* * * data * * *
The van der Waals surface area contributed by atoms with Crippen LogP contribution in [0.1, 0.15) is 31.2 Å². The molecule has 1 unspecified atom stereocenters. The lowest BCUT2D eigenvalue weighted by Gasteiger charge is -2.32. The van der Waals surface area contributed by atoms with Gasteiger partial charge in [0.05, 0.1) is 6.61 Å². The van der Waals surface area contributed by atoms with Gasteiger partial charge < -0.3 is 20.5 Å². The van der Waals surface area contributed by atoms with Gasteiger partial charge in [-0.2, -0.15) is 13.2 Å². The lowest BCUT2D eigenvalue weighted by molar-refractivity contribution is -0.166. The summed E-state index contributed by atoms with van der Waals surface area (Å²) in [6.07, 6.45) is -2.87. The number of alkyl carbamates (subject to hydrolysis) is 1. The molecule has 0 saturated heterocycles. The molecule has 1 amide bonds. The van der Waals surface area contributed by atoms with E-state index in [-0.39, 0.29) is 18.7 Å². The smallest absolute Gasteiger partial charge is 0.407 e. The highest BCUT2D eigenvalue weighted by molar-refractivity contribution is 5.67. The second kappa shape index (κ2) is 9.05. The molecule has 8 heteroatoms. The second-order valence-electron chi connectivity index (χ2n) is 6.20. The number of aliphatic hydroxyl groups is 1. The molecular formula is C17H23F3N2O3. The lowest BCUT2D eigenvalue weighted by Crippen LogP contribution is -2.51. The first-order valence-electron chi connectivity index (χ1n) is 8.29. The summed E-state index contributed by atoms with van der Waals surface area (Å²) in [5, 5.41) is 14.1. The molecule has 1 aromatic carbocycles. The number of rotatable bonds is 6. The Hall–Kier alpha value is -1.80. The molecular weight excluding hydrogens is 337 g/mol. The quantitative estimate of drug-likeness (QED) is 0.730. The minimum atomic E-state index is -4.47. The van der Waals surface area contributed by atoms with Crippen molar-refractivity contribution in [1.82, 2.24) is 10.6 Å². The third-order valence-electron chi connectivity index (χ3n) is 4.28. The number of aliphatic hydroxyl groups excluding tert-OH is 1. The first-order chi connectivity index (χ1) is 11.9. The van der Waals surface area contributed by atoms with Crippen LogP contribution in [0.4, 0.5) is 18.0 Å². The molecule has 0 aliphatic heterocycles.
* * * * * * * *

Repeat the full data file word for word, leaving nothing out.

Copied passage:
The van der Waals surface area contributed by atoms with Crippen LogP contribution in [0.1, 0.15) is 31.2 Å². The molecule has 1 unspecified atom stereocenters. The lowest BCUT2D eigenvalue weighted by Gasteiger charge is -2.32. The van der Waals surface area contributed by atoms with Gasteiger partial charge in [0.05, 0.1) is 6.61 Å². The van der Waals surface area contributed by atoms with Gasteiger partial charge < -0.3 is 20.5 Å². The van der Waals surface area contributed by atoms with Gasteiger partial charge in [-0.2, -0.15) is 13.2 Å². The lowest BCUT2D eigenvalue weighted by molar-refractivity contribution is -0.166. The summed E-state index contributed by atoms with van der Waals surface area (Å²) in [6.07, 6.45) is -2.87. The number of alkyl carbamates (subject to hydrolysis) is 1. The molecule has 0 saturated heterocycles. The molecule has 1 amide bonds. The van der Waals surface area contributed by atoms with E-state index in [-0.39, 0.29) is 18.7 Å². The smallest absolute Gasteiger partial charge is 0.407 e. The highest BCUT2D eigenvalue weighted by molar-refractivity contribution is 5.67. The second kappa shape index (κ2) is 9.05. The molecule has 8 heteroatoms. The second-order valence-electron chi connectivity index (χ2n) is 6.20. The number of aliphatic hydroxyl groups is 1. The molecular formula is C17H23F3N2O3. The lowest BCUT2D eigenvalue weighted by Crippen LogP contribution is -2.51. The first-order valence-electron chi connectivity index (χ1n) is 8.29. The summed E-state index contributed by atoms with van der Waals surface area (Å²) in [5, 5.41) is 14.1. The molecule has 1 aromatic carbocycles. The number of rotatable bonds is 6. The Hall–Kier alpha value is -1.80. The molecular weight excluding hydrogens is 337 g/mol. The quantitative estimate of drug-likeness (QED) is 0.730. The minimum atomic E-state index is -4.47. The van der Waals surface area contributed by atoms with Crippen molar-refractivity contribution in [1.82, 2.24) is 10.6 Å². The third-order valence-electron chi connectivity index (χ3n) is 4.28. The number of aliphatic hydroxyl groups excluding tert-OH is 1. The first-order chi connectivity index (χ1) is 11.9. The van der Waals surface area contributed by atoms with Crippen LogP contribution in [0.4, 0.5) is 18.0 Å². The molecule has 0 aliphatic heterocycles.